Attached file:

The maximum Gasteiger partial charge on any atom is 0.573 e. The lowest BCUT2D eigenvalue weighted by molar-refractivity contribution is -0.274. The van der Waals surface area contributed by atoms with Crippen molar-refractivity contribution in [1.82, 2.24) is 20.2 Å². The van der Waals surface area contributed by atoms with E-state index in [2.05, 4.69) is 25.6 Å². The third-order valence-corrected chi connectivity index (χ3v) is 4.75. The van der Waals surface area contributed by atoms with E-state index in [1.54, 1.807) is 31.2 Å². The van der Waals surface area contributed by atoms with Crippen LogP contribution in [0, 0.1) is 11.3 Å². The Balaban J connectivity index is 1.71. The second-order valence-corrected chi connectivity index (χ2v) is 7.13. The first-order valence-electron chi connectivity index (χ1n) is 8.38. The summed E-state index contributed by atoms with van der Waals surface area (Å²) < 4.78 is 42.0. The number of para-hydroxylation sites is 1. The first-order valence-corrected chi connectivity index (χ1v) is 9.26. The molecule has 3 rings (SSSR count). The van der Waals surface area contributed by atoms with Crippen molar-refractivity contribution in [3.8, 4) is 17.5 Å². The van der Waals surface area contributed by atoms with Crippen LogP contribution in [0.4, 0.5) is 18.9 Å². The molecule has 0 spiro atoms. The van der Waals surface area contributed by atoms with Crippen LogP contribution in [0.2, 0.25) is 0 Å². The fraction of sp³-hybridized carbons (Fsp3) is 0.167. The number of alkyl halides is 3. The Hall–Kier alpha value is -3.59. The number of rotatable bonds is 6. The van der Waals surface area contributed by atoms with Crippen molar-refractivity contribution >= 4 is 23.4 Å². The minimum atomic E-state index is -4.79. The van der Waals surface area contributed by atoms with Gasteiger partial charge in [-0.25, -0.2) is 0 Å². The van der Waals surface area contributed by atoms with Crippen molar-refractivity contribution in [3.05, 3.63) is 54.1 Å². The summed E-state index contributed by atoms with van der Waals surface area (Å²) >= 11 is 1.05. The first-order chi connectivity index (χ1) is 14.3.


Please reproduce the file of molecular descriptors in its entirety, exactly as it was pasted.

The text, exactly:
The maximum Gasteiger partial charge on any atom is 0.573 e. The lowest BCUT2D eigenvalue weighted by molar-refractivity contribution is -0.274. The van der Waals surface area contributed by atoms with Crippen molar-refractivity contribution in [1.82, 2.24) is 20.2 Å². The van der Waals surface area contributed by atoms with E-state index in [2.05, 4.69) is 25.6 Å². The third-order valence-corrected chi connectivity index (χ3v) is 4.75. The van der Waals surface area contributed by atoms with E-state index in [1.54, 1.807) is 31.2 Å². The van der Waals surface area contributed by atoms with Crippen LogP contribution in [0, 0.1) is 11.3 Å². The Balaban J connectivity index is 1.71. The second-order valence-corrected chi connectivity index (χ2v) is 7.13. The first-order valence-electron chi connectivity index (χ1n) is 8.38. The summed E-state index contributed by atoms with van der Waals surface area (Å²) < 4.78 is 42.0. The number of para-hydroxylation sites is 1. The first-order valence-corrected chi connectivity index (χ1v) is 9.26. The molecule has 3 rings (SSSR count). The van der Waals surface area contributed by atoms with Crippen molar-refractivity contribution in [3.8, 4) is 17.5 Å². The van der Waals surface area contributed by atoms with Crippen LogP contribution in [0.4, 0.5) is 18.9 Å². The molecule has 0 spiro atoms. The van der Waals surface area contributed by atoms with Crippen LogP contribution in [0.2, 0.25) is 0 Å². The fraction of sp³-hybridized carbons (Fsp3) is 0.167. The number of alkyl halides is 3. The Hall–Kier alpha value is -3.59. The number of rotatable bonds is 6. The van der Waals surface area contributed by atoms with Crippen molar-refractivity contribution >= 4 is 23.4 Å². The minimum atomic E-state index is -4.79. The van der Waals surface area contributed by atoms with Gasteiger partial charge in [-0.25, -0.2) is 0 Å². The van der Waals surface area contributed by atoms with Crippen molar-refractivity contribution in [3.05, 3.63) is 54.1 Å². The summed E-state index contributed by atoms with van der Waals surface area (Å²) >= 11 is 1.05. The first-order chi connectivity index (χ1) is 14.3.